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How The Winter Youth Olympic Games Propelled Codie Bascue To Bobsled Success

By John Coon | Jan. 20, 2016, 6:08 p.m. (ET)

Codie Bascue, Casey Wickline, David Cremin and Adrian Adams compete in the four-man bobsled competition at the FIBT Bobsled & Skeleton World Cup at Bobbahn Winterberg on March 7, 2015 in Winterberg, Germany.

PARK CITY, Utah -- At an age when most kids are playing youth soccer or Little League baseball, Codie Bascue embarked on a completely different sports path. Bascue devoted his spare time to making runs down the bobsled track starting at 8 years old.

Bobsledding offered an element those other sports just couldn’t match. Once Bascue felt the adrenaline rush of racing down an icy track at breakneck speed, he was hooked.

That adrenaline rush hasn’t changed a bit now that he’s competing with the U.S. national team.

“It never changes,” Bascue, now 21, said. “Every run is different. You never know what to expect.”

Bascue has evolved at a rapid pace within the sport. Only four years ago, he was competing in the 2012 Winter Youth Olympic Games, where he finished seventh. From there he moved on to rack up a ton of gold medals in North American Cup races over the 2012-13 and 2013-14 seasons.

Today he is a pilot for Team USA on the world cup circuit and a prospect for the PyeongChang 2018 Olympic Winter Games. Bascue has shown remarkable progress in his development as a slider along the way.

“For his age, he’s ahead of the game,” U.S. coach and Brian Shimer said. “He’s got a natural feel for the ice.”

Bascue became serious about growing in the sport when he competed in the 2012 Youth Olympic Games in Innsbruck, Austria. From the moment he witnessed the Opening Ceremony, Bascue’s eyes opened to the possibilities ahead.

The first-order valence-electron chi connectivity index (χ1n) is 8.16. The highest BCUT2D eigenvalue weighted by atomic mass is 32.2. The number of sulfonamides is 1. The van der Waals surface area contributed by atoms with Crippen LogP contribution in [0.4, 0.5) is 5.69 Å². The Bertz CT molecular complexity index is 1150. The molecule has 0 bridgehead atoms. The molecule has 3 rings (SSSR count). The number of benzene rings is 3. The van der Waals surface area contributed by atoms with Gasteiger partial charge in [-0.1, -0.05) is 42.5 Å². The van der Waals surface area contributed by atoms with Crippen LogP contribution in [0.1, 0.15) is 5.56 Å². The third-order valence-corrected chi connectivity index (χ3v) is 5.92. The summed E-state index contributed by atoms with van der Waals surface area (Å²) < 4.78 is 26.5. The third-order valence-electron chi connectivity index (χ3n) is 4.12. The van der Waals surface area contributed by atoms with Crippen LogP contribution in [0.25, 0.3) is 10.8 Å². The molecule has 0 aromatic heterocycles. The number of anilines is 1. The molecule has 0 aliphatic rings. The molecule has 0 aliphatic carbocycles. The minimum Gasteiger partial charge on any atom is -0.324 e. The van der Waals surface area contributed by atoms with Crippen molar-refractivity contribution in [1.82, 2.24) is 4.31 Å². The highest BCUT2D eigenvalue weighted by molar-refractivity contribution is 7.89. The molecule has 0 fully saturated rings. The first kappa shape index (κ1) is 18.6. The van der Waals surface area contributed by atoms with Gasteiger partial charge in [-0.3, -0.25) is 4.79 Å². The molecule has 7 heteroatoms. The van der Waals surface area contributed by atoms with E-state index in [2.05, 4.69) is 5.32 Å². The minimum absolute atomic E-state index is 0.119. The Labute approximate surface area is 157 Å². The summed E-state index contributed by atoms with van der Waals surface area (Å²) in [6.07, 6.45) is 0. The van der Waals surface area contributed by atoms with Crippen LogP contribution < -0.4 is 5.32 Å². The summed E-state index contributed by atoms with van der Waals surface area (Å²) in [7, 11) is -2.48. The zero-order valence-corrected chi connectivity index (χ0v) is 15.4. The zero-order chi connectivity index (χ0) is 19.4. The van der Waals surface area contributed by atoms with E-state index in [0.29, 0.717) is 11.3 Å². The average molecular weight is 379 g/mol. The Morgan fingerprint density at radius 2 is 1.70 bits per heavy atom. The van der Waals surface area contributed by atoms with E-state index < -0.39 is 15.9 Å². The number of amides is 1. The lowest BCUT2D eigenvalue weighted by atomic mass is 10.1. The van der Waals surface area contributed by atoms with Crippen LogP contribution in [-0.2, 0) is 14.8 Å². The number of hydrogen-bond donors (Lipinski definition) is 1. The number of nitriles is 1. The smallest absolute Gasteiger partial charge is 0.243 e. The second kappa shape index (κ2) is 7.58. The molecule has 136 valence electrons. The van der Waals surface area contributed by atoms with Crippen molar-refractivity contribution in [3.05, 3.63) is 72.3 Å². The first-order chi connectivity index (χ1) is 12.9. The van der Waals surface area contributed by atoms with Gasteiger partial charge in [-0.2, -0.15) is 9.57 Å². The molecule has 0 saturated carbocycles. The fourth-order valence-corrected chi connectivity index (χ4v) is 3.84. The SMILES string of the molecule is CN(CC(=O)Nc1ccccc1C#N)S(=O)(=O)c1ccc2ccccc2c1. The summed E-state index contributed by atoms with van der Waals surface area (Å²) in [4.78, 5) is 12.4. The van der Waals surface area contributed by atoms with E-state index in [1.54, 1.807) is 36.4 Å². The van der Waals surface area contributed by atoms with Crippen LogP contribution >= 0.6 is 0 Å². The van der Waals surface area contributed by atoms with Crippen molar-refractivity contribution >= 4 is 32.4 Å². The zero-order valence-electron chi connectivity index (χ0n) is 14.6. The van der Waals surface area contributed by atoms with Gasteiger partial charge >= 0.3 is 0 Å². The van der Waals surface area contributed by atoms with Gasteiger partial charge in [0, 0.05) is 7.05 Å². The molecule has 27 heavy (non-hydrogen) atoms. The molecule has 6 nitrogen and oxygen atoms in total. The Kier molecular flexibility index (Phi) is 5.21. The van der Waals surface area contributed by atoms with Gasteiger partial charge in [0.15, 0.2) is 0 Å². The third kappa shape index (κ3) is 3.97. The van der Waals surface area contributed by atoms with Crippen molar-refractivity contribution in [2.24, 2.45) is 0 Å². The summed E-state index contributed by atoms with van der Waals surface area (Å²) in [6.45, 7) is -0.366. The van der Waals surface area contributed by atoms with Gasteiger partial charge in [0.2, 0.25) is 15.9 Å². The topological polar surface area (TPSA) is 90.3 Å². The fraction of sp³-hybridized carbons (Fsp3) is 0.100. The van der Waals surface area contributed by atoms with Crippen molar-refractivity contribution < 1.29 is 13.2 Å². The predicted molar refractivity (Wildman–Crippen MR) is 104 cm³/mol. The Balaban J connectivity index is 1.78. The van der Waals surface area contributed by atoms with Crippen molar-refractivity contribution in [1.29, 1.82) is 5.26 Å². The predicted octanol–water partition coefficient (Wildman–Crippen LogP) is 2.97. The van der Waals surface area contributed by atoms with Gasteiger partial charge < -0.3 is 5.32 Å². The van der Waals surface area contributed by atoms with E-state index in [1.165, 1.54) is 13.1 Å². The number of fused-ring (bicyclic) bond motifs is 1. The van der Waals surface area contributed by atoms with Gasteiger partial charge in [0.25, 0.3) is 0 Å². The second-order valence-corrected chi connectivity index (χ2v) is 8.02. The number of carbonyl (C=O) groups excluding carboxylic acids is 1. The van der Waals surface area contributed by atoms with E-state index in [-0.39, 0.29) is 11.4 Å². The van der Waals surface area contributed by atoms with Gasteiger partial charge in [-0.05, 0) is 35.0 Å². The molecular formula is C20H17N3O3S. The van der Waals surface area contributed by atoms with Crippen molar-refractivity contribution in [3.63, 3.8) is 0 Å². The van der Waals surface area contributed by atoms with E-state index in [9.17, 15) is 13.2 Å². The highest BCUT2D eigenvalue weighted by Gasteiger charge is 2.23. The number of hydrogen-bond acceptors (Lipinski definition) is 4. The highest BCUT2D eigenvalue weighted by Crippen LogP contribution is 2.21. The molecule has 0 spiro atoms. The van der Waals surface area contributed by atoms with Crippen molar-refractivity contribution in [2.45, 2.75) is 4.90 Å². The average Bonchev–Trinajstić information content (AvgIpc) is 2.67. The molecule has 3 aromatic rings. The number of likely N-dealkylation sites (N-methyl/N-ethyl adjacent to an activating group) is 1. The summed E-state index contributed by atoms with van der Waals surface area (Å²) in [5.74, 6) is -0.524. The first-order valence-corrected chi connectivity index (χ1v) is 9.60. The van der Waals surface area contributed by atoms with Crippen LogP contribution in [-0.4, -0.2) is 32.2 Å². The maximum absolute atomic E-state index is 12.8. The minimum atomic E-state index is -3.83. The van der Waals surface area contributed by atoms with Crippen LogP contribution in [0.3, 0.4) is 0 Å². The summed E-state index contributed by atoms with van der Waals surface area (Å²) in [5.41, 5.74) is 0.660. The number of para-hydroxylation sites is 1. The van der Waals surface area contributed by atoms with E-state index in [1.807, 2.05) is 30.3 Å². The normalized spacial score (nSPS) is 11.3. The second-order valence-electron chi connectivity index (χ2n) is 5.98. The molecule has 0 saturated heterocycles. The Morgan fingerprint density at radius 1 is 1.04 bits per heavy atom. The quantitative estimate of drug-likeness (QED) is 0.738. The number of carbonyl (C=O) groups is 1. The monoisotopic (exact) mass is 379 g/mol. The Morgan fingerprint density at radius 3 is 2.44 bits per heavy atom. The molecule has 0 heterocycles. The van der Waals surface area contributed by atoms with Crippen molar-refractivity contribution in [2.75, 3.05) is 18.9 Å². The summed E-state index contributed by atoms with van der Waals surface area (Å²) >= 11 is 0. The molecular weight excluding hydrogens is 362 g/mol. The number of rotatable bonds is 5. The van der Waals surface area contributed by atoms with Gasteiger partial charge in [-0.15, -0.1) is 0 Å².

Bobsledding had always been an outlet for fun and thrills. At that moment, it turned into a full-fledged passion that would become a focal point in his life.

“It really made me want to strive for the full Olympic experience,” Bascue said.

Preparing for the Olympic Winter Games has presented a whole new set of fun challenges. Bascue has had to adjust to facing top-level competition at every race. He has dedicated a lion’s share of time and energy in the summers just to boost his strength, speed and size so he can put himself on equal footing with elite sliders from countries such as Germany, Latvia and Russia, not to mention Team USA.

Reaching that level isn’t a simple task. Tenths of a second are all that separates these athletes on the track. Even a minor hesitation on a start can be enough to cost a win or even a podium finish.

Bascue and his four-man teammates had to endure that sort of disappointment on Friday when they competed in the Park City World Cup race. They were in ninth place after a first run of 48.19 seconds. But a faulty start on the second run led to a finishing time of 48.93, dropping them to a 13th place in a 21-team field with a total time of 1:37.12.

For his part, Bascue embraces a big-picture mentality. He understands qualifying for the Winter Games is a process of many steps. One run in one race does not define it all.

“You just have to realize it’s one run,” Bascue said. “It’s not going to make or break your career. You just have to come back the next day, figure out what caused the bad run and work on it.”

Shimer, himself a five-time Olympian, said Bascue has an advantage over many past athletes who have become pilots for the U.S. bobsled team. His experience at a young age has helped him make the transition to the front seat much faster. Bascue hasn’t experienced as steep of a learning curve as some teammates and he’s been able to target and strengthen weaknesses much easier.

If Bascue continues on his current development trajectory, Shimer believes he will have good odds of competing for medals at more than one Olympics down the road.

“He’s a pretty gifted pilot,” Shimer said.

Bascue has already made it nearly halfway through the four-year cycle leading up to the 2018 Winter Games. It feels a little surreal for him knowing the goal that has framed his daily training is so close to being within his grasp.

“It really comes at you faster than you think,” Bascue said.

John Coon is a freelance contributor to TeamUSA.org on behalf of Red Line Editorial, Inc.

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Codie Bascue